Owens offers classes at The Source, public librariesWritten by Duane Ramsey | | firstname.lastname@example.org
Owens Community College is expanding access to higher education by offering on-site academic classes at The Source Downtown and at several Toledo-Lucas County Public Library branches. Fall semester classes officially begin Sept. 4 at The Source and started Aug. 20 at the library locations.
Owens opened a new Learning Center at The Source, Lucas County’s one-stop employment center located at Monroe and 14th streets. The center includes five classrooms, two computer labs and offices for advising, registration and support services.
“Owens is committed to providing students with access to enriched learning opportunities,” said Christa Adams, president of Owens Community College.
“The Source mirrors Owens’ educational mission of serving the surrounding communities through quality academic programs and services. This new initiative is an investment in meeting the education and training needs of Northwest Ohio’s citizens and preparing them for career opportunities in today’s competitive work force.”
The Source will provide opportunities for citizens to connect education and training to employment. Students can take advantage of the employment services while attending classes, said Leigh Guerra, a quality assurance manager at The Source.
“Lucas County is excited to partner with Owens Community College to bring more educational opportunities to downtown Toledo at The Source,” said Lucas County Commissioner Tina Skeldon Wozniak.
Commissioners Pete Gerken and Ben Konop also support the academic classes being offered at The Source to bring more people Downtown and to prepare job seekers with additional educational opportunities to prepare them for employment. .
More than 250 students were registered for classes offered by Owens at The Source, some of which are filled for the fall semester. Those classes include college courses in astronomy, health science, mathematics, public speaking and English classes in composition, college reading and writing.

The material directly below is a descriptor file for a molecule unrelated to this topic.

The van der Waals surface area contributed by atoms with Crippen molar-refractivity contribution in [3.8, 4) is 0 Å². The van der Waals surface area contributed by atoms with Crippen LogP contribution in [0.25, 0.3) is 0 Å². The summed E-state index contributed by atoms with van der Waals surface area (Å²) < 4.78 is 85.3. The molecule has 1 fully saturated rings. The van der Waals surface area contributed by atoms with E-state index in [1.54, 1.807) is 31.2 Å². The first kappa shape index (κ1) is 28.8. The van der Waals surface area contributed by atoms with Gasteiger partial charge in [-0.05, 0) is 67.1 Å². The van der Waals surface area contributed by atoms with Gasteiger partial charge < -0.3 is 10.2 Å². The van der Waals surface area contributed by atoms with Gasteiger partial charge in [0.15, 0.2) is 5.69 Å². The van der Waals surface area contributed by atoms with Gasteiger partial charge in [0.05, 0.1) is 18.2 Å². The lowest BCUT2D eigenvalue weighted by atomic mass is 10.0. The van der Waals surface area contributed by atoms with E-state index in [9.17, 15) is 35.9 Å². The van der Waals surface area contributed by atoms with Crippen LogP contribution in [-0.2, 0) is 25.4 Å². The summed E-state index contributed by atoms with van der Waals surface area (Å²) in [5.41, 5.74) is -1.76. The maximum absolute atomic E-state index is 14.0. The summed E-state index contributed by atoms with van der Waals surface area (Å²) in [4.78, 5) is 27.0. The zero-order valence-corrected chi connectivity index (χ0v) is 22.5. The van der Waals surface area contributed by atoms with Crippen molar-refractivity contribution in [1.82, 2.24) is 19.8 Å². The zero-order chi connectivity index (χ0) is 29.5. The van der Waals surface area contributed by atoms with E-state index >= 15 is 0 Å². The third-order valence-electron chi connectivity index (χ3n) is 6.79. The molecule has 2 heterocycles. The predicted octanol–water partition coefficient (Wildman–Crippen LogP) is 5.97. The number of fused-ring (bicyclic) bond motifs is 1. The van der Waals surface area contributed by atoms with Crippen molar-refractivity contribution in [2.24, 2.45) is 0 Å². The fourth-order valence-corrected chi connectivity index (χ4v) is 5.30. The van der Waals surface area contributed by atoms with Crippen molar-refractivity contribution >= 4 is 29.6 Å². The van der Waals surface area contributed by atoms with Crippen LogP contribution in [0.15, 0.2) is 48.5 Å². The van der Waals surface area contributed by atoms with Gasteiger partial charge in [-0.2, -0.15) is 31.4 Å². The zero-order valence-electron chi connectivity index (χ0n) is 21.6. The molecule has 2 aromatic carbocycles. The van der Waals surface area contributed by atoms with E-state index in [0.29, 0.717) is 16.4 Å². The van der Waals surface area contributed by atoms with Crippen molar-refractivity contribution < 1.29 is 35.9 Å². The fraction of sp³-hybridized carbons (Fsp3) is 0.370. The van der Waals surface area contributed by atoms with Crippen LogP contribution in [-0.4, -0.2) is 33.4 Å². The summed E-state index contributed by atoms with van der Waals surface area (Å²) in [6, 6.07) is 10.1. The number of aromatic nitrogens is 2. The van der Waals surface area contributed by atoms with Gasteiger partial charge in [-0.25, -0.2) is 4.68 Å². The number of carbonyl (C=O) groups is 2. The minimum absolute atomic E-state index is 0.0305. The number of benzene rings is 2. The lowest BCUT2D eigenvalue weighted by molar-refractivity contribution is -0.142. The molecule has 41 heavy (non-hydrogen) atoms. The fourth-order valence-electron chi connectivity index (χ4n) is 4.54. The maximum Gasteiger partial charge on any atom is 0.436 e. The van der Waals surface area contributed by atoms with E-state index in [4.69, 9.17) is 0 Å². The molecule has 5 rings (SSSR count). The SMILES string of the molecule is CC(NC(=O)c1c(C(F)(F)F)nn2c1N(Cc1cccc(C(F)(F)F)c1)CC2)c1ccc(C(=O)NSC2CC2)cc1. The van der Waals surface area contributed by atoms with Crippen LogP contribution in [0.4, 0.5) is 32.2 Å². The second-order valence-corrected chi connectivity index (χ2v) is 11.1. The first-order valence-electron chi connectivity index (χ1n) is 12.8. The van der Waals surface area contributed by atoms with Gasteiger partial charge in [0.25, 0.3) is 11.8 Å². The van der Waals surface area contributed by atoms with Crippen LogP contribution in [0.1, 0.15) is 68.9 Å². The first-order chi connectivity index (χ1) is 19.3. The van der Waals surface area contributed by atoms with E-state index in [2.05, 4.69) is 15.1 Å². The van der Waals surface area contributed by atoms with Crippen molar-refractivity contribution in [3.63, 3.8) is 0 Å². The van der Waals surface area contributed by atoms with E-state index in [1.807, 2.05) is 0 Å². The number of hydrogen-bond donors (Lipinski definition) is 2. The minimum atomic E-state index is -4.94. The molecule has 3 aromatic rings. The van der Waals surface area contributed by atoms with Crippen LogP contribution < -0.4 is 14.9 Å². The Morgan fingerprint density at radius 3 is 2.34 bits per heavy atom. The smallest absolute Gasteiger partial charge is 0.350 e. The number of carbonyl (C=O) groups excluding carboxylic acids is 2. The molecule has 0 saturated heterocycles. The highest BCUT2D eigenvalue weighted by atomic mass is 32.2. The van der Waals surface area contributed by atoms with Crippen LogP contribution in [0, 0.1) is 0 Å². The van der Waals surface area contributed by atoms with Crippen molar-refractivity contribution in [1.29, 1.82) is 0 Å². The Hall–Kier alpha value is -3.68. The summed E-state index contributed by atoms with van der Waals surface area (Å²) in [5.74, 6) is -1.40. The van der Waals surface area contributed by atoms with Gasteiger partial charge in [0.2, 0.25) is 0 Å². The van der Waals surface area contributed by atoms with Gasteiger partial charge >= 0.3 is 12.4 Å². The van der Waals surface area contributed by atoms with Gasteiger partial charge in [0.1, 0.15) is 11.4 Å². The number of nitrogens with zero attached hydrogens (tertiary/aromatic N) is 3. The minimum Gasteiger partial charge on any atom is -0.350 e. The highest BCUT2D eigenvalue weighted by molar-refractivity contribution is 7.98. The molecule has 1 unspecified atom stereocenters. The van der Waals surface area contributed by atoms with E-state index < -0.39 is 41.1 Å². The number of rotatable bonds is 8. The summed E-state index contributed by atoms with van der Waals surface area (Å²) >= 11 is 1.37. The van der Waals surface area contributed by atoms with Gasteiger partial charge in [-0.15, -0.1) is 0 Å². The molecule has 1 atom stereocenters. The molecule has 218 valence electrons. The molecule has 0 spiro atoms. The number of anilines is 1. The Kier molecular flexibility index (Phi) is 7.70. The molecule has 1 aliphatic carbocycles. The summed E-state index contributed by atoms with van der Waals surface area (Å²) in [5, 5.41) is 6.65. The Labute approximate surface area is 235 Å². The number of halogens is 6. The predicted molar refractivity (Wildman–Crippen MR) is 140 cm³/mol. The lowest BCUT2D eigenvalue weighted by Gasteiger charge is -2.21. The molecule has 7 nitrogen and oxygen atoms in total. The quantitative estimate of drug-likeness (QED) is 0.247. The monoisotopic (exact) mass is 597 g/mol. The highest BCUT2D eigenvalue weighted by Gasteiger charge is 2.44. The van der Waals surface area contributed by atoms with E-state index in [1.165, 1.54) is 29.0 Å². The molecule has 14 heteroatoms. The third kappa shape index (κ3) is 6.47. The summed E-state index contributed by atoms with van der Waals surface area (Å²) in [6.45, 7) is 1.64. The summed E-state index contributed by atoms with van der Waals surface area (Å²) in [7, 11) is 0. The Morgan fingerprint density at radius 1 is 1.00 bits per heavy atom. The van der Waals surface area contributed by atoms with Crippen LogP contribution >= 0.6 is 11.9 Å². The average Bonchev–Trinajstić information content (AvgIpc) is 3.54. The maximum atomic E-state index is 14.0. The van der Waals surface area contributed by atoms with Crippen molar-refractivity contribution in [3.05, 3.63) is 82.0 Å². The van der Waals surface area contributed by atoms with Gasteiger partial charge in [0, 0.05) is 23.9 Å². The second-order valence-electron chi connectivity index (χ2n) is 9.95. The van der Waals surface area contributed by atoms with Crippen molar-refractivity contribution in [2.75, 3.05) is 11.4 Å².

Additional courses that are directly related to 130 career paths include business professionalism, business law and contemporary business, economics, office administration, information technology, being a supervisor and skilled trades.
“We have a very diverse group of students,” said Lita Graham, an enrollment service representative for Owens at The Source. “Most adult learners are nontraditional students that have included some homeless people and prison releases.”
One student, Kimberly Murphy of Toledo, saw the signs about Owens programs at The Source on TARTA buses and called to inquire about the classes offered there. Murphy received her GED in 2006 and is considering a career in general hygiene.
The Owens location at The Source was an advantage for Murphy who depends on public transportation. Murphy met with Graham at The Source and registered as a full-time student for the fall semester. Graham also helped her to apply for financial aid.
“The colleges around here do a great job of outreach in the community,” Graham said.
Also beginning this fall, Owens is offering its first-ever on-site academic courses at several branches of the Toledo-Lucas County Public Library. Owens students will be able to pursue any of the more than 160 e-learning courses at branch libraries in academic areas such as accounting, art, business, English, psychology and speech among others.
The e-learning courses include astronomy, composition, introduction to literature, world civilization, modern college mathematics, introduction to college algebra and trigonometry, general and life span psychology, as well as climate and weather.
The Owens academic courses are available to residents at library branches in Oregon, Holland, Maumee, Sylvania, Waterville, and the Heatherdowns, Mott, Reynolds Corners, Sanger and South branches in Toledo. The fall semester classes began Aug. 20.
“This partnership allows students to take college classes in their own neighborhoods,” said Clyde Scoles, director of the Toledo-Lucas County Public Library. “The libraries will benefit from increased attendance and Owens serving its mission by extending its outreach to more students. It’s a win-win situation.”
Within the past year, Owens established a partnership with Toledo Public Schools and offered its first-ever college courses at the new Rogers High School in Toledo.
Owens also announced the creation of three new fine and performing arts certificate programs that begin this fall semester. The certificate programs in music business technology, commercial photography and interior design are part of the college’s academic curriculum.